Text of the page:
Photo By: Town Crier file photo
The new Packard Foundation headquarters at 343 Second St. is an example of the type of development the new Planning and Transportation Commission will review beginning June 22.
A pair of new city commissions will go from concept to reality June 22.
The Los Altos City Council approved ordinance amendments May 22 that formalize the creation of the Design Review Commission (DRC) and the Planning and Transportation Commission (PTC). The council also elevated the Bicycle and Pedestrian Advisory Committee to commission status.
The new ordinances take effect 30 days after the council’s vote.
“It’s nice to be where we’re at,” said Mayor Val Carpenter, who added that discussions of possible commission changes began last November. “We’ve been talking about this for six or seven months now, and by the time it’s enacted, it’ll certainly be seven or eight months.”
The two commissions will essentially assume the responsibilities held by four city bodies – the Planning and Traffic commissions, as well as the Architecture and Site Review (A&S) Committee and the Board of Adjustments.
The council’s actions came on the heels of an initial vote Feb. 28 to merge the Planning and Traffic commissions into the PTC, with responsibilities to review larger development projects – such as multifamily residential and commercial projects – as well as related variance requests. Additionally, the new commission will serve in an advisory role to the council on traffic-related issues.
At the time, the council also opted to replace the A&S Committee with the five-member DRC, charged with reviewing all single-family residential projects and related variance requests. Those changes also led to the elimination of the Board of Adjustments, which previously reviewed variance requests for both larger and smaller development projects in the city.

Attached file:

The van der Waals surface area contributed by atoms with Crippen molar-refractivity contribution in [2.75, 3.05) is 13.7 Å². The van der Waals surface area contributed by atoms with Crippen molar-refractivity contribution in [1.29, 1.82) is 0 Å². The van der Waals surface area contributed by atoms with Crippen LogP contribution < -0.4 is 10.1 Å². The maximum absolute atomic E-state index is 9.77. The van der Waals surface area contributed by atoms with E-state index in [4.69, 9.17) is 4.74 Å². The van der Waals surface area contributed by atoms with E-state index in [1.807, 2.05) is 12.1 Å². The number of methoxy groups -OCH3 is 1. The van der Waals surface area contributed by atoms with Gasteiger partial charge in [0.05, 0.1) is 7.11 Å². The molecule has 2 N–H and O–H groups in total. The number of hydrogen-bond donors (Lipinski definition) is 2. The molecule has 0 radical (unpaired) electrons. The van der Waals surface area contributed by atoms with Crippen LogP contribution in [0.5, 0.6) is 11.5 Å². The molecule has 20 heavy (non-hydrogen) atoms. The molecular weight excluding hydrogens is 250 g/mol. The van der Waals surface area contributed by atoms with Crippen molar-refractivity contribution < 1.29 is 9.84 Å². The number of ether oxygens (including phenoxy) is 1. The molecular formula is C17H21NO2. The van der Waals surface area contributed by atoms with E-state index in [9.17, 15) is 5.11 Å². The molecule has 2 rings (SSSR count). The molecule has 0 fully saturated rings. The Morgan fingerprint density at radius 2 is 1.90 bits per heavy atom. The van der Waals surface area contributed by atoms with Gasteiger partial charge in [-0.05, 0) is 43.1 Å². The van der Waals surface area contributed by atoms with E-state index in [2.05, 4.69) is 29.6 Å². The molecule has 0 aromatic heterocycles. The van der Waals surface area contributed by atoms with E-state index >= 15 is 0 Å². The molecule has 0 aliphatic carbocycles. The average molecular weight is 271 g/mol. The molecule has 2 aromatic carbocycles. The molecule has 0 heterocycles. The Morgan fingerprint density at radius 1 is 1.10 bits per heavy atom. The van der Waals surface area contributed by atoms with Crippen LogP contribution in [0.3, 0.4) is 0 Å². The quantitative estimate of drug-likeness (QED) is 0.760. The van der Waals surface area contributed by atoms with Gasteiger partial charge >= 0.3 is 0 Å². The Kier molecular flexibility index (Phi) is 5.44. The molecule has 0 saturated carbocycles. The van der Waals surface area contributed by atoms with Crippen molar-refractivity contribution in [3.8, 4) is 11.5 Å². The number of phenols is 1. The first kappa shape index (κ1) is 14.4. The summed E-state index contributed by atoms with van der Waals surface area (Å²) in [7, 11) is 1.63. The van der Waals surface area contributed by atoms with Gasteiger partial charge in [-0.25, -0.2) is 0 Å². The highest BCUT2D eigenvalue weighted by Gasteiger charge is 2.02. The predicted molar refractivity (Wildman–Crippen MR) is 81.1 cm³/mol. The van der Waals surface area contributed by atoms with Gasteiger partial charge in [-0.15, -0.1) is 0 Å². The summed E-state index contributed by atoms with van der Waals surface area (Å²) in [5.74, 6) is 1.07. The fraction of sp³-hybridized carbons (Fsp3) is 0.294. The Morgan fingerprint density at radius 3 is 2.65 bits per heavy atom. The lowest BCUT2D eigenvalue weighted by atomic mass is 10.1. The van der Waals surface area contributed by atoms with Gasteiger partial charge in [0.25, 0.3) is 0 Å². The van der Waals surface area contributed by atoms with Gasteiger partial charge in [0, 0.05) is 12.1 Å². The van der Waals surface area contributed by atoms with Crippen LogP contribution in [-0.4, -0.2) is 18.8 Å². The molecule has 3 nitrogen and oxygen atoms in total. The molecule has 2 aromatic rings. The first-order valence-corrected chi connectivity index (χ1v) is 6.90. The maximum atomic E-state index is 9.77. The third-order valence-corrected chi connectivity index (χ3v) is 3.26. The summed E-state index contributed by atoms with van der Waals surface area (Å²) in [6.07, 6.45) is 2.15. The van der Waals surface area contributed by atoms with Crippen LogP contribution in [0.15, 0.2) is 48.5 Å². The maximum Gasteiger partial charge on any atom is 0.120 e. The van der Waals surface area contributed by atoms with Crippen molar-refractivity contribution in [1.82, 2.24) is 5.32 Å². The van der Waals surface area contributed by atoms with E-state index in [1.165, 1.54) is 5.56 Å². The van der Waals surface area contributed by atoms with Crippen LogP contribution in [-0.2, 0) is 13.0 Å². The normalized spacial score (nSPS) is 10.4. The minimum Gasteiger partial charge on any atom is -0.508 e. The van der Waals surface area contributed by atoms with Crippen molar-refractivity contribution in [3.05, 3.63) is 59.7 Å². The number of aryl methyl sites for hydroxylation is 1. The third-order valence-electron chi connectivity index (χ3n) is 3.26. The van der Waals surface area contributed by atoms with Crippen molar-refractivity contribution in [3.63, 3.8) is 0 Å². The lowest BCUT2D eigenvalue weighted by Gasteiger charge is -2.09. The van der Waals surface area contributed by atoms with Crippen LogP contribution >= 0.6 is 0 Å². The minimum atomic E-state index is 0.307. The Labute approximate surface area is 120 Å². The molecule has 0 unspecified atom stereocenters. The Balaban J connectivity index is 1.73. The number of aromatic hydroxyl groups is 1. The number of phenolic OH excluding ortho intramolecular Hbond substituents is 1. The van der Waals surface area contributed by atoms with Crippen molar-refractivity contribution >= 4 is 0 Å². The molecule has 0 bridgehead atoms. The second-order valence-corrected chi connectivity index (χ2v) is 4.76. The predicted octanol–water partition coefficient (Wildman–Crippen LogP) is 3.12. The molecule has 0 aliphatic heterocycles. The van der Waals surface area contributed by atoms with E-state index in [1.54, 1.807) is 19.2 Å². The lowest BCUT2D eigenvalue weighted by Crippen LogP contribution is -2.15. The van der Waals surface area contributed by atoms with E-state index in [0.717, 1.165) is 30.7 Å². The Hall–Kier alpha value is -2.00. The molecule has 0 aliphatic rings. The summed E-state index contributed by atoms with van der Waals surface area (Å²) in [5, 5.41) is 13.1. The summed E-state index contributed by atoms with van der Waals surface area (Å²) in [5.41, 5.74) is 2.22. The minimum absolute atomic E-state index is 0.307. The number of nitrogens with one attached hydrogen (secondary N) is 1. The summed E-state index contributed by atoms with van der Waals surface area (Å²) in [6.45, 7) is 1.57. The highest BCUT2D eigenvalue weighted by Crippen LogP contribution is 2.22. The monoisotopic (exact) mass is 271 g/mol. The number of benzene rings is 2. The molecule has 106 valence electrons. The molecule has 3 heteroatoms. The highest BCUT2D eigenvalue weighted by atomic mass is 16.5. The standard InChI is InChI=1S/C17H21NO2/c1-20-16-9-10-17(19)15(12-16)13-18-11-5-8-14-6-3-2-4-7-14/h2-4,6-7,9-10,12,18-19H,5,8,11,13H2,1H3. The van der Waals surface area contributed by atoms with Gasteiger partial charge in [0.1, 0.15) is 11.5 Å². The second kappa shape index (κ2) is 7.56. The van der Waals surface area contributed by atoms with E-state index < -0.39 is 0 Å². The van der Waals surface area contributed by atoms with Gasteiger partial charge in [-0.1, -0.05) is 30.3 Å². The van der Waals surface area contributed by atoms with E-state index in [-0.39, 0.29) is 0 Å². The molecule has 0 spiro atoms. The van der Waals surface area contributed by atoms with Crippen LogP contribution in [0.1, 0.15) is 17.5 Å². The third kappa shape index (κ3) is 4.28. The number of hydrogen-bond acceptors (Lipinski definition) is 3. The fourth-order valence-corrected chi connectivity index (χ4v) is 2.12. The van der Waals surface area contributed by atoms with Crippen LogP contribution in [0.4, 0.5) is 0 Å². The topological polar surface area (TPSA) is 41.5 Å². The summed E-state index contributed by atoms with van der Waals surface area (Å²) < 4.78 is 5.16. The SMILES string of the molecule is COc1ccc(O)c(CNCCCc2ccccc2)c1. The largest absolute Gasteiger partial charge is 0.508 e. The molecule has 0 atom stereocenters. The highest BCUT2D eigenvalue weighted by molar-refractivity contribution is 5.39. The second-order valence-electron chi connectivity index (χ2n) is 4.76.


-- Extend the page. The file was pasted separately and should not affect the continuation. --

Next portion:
Carpenter said the new commissions should streamline the approval process for those seeking to develop properties in Los Altos.
“We’ve really clarified roles that will make it easier for developers and homeowners to move their projects forward while at the same time (ensuring) that there’s really quality community oversight,” she said. “It’s a balance.”
In addition to the formal creation of the commissions, the council appointed seven commissioners to the PTC: Jon Baer, Ronit Bodner, Phoebe Bressack, Jim Chiang, Malika Junaid, Michael McTighe and Jerry Moison.
The new commission comprises four soon-to-be former planning commissioners (Baer, Bodner, Junaid and Moison) and one traffic commissioner (Chiang). Among the notable applicants not appointed were Planning Commissioners Jeannie Bruins and Kenneth Lorell.
“It’s always hard when we have more well-qualified applicants than seats, but I think we have a very strong new body to lead us forward,” Carpenter said. “I think it’s a nice mix, and I think (the commission) will serve the community well.”
Carpenter noted that the city has re-advertised the application period for residents interested in serving on the DRC in order to attract a larger pool of applicants from which to choose. The application deadline is Thursday, with applicant interviews slated Tuesday.
Carpenter said she anticipates that the council will appoint five new commissioners to the DRC before the ordinance goes into effect June 22.